Accusations against judges are referred to the Judicial Services Commission unless they are not referred then the JSC will not be aware of such accusations. If a party feels that there has been dishonesty, corruption, or injustice on the pan of a judge in the court of first instance then they may lodge an appeal. Additionally, if they feel the same with the Court of Appeal outcome, they are free to seek a judicial review in the Supreme Court under Articles 4 and 9 of the constitution.
Traditional gifts offered to judges during field visits are no longer allowed or accepted. The judges are given allowances for food during lengthy inspections. it should be a criminal offence for parties or any person to offer traditional gifts as a deterrent as the judges are not inviting such practice.
The recommendation for usage of maps (mapinfo) is noted but there are still cases where field visits for determination of boundaries is still required.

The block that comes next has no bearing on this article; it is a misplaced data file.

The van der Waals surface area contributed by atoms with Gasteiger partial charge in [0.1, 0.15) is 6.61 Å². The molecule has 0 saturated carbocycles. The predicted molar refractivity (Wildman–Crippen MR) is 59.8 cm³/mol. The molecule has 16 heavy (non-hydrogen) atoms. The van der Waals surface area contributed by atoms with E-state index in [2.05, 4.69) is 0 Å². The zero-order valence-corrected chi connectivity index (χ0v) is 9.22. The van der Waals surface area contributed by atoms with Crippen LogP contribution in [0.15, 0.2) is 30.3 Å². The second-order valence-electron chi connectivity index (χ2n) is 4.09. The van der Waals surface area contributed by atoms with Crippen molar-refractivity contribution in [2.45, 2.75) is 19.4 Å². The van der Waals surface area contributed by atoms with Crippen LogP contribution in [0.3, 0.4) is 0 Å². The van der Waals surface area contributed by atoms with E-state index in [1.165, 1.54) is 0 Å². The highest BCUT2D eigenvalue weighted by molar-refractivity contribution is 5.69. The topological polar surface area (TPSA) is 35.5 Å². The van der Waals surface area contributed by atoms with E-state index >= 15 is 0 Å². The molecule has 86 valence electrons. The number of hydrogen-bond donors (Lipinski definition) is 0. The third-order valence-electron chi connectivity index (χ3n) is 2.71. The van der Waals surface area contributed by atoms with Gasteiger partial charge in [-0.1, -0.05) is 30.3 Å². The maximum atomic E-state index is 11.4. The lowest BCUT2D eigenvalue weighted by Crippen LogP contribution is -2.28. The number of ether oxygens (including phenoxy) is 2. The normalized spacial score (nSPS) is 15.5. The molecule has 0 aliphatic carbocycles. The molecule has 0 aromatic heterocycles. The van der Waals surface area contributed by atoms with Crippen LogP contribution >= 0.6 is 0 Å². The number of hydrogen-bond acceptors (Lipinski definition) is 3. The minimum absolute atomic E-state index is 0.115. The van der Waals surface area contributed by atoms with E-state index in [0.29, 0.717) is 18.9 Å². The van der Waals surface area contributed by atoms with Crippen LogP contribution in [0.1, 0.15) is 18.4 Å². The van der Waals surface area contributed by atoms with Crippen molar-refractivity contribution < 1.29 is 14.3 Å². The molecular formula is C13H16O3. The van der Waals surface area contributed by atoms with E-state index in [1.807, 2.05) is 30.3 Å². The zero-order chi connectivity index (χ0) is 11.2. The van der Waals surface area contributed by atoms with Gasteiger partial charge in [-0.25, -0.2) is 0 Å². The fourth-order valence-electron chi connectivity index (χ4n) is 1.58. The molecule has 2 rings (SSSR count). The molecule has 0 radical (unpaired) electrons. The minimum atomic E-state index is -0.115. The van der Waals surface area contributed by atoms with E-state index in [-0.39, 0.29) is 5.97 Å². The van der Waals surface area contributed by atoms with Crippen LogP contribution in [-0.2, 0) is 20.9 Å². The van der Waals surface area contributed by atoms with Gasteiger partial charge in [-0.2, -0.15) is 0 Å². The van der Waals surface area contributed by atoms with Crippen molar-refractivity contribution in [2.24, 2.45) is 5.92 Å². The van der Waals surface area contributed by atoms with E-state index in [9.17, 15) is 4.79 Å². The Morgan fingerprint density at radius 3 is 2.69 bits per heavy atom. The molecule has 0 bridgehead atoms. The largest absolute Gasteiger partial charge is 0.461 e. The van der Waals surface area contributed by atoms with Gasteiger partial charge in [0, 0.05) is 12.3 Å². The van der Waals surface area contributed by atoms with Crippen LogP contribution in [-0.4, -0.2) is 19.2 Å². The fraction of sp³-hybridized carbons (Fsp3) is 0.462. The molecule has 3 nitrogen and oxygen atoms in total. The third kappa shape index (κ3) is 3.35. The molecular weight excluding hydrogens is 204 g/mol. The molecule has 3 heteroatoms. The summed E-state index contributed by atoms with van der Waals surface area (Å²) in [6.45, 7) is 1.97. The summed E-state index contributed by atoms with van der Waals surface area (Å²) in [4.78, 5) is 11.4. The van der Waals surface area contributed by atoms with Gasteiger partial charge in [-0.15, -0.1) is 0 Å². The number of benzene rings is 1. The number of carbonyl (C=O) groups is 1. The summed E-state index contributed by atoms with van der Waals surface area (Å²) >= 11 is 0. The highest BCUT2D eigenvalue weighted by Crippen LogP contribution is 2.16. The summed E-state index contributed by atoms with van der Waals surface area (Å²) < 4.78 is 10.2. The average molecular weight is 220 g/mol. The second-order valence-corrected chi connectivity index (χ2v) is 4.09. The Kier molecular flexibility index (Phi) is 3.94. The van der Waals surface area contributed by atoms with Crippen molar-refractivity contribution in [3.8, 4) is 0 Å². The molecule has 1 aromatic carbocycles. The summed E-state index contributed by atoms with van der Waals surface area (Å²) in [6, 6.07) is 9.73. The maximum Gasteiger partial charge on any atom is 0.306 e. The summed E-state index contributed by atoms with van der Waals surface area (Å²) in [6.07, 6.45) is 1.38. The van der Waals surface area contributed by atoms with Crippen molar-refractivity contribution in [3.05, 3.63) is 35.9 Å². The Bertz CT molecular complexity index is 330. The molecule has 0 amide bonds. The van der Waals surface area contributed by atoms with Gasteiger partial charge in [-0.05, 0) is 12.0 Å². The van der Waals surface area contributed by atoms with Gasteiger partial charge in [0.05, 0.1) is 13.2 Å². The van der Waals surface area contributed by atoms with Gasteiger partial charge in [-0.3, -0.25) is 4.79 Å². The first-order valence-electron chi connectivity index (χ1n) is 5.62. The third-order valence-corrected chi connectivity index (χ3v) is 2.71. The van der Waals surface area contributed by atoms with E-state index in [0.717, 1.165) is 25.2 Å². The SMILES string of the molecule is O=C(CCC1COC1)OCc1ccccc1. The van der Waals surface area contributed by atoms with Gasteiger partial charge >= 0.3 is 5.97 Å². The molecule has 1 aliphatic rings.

RECOMMENDATION 7: Guidelines for Samoan Judges
The compilation of Court Rules for the LTC is a work currently in process.
RECOMMENDATION 8: Due date for adjourned businesses
The LTC schedule and adjournments are based on its Savali notices - final dates are based on requests from parties particularly those coming in from overseas.
RECOMMENDATION 9: Fees for adjourned cases
This is important particularly to deter adjournments. There is currently a $500 adjournment fee but there should be a provision in the Rules for a discretionary power to impose some financial compensation to other parties for inconvenience. However, it should still be noted that there are unavoidable circumstances that affect all such as untimely death that should be exempted from this fee. The Court needs to be informed of such exceptions as soon as possible so other parties are pre warned of an adjournment. Government should also consider the impact of official trips overseas for those holding high offices who use these trips as grounds to adjourn their family court cases. There is now a requirement where there must be two other party leaders who must reside in Samoa so as to lessen the inconvenience of these adjournments for all. Possible exemptions would be holders of ‘sao’ titles in Cabinet but all other official trips would be subject to the payment of the fee as recommended by the Commission as other office holders can always be substituted in their official capacities for these trips.